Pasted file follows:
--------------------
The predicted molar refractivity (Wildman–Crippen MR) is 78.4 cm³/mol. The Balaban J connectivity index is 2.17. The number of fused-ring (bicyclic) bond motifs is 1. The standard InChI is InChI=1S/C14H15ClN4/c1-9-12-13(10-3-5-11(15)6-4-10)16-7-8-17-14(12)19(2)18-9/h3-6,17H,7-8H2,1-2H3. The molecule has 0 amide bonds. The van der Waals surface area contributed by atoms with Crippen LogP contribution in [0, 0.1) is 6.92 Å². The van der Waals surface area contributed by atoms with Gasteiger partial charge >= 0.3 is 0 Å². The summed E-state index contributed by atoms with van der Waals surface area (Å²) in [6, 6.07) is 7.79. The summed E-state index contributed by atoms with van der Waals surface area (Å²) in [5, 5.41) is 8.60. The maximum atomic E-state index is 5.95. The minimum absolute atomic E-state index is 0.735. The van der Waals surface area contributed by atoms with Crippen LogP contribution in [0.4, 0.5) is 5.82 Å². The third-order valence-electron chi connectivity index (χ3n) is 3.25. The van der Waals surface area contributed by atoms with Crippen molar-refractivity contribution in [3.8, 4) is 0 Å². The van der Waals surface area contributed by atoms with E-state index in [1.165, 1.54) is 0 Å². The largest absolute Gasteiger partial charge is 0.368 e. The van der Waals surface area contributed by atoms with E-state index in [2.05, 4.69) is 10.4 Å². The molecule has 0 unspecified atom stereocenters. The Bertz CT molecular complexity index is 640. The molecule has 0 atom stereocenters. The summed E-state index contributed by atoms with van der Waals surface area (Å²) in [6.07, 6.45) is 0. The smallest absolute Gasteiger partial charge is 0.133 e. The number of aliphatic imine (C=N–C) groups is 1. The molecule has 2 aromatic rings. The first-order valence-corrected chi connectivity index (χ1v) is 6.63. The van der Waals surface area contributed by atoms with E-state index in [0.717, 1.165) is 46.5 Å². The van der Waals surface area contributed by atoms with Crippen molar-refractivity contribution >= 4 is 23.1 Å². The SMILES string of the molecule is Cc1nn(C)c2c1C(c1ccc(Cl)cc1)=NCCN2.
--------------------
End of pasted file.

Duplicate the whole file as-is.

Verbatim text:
The predicted molar refractivity (Wildman–Crippen MR) is 78.4 cm³/mol. The Balaban J connectivity index is 2.17. The number of fused-ring (bicyclic) bond motifs is 1. The standard InChI is InChI=1S/C14H15ClN4/c1-9-12-13(10-3-5-11(15)6-4-10)16-7-8-17-14(12)19(2)18-9/h3-6,17H,7-8H2,1-2H3. The molecule has 0 amide bonds. The van der Waals surface area contributed by atoms with Crippen LogP contribution in [0, 0.1) is 6.92 Å². The van der Waals surface area contributed by atoms with Gasteiger partial charge >= 0.3 is 0 Å². The summed E-state index contributed by atoms with van der Waals surface area (Å²) in [6, 6.07) is 7.79. The summed E-state index contributed by atoms with van der Waals surface area (Å²) in [5, 5.41) is 8.60. The maximum atomic E-state index is 5.95. The minimum absolute atomic E-state index is 0.735. The van der Waals surface area contributed by atoms with Crippen LogP contribution in [0.4, 0.5) is 5.82 Å². The third-order valence-electron chi connectivity index (χ3n) is 3.25. The van der Waals surface area contributed by atoms with Crippen molar-refractivity contribution in [3.8, 4) is 0 Å². The van der Waals surface area contributed by atoms with E-state index in [1.165, 1.54) is 0 Å². The largest absolute Gasteiger partial charge is 0.368 e. The van der Waals surface area contributed by atoms with E-state index in [2.05, 4.69) is 10.4 Å². The molecule has 0 unspecified atom stereocenters. The Bertz CT molecular complexity index is 640. The molecule has 0 atom stereocenters. The summed E-state index contributed by atoms with van der Waals surface area (Å²) in [6.07, 6.45) is 0. The smallest absolute Gasteiger partial charge is 0.133 e. The number of aliphatic imine (C=N–C) groups is 1. The molecule has 2 aromatic rings. The first-order valence-corrected chi connectivity index (χ1v) is 6.63. The van der Waals surface area contributed by atoms with E-state index in [0.717, 1.165) is 46.5 Å². The van der Waals surface area contributed by atoms with Crippen molar-refractivity contribution >= 4 is 23.1 Å². The SMILES string of the molecule is Cc1nn(C)c2c1C(c1ccc(Cl)cc1)=NCCN2.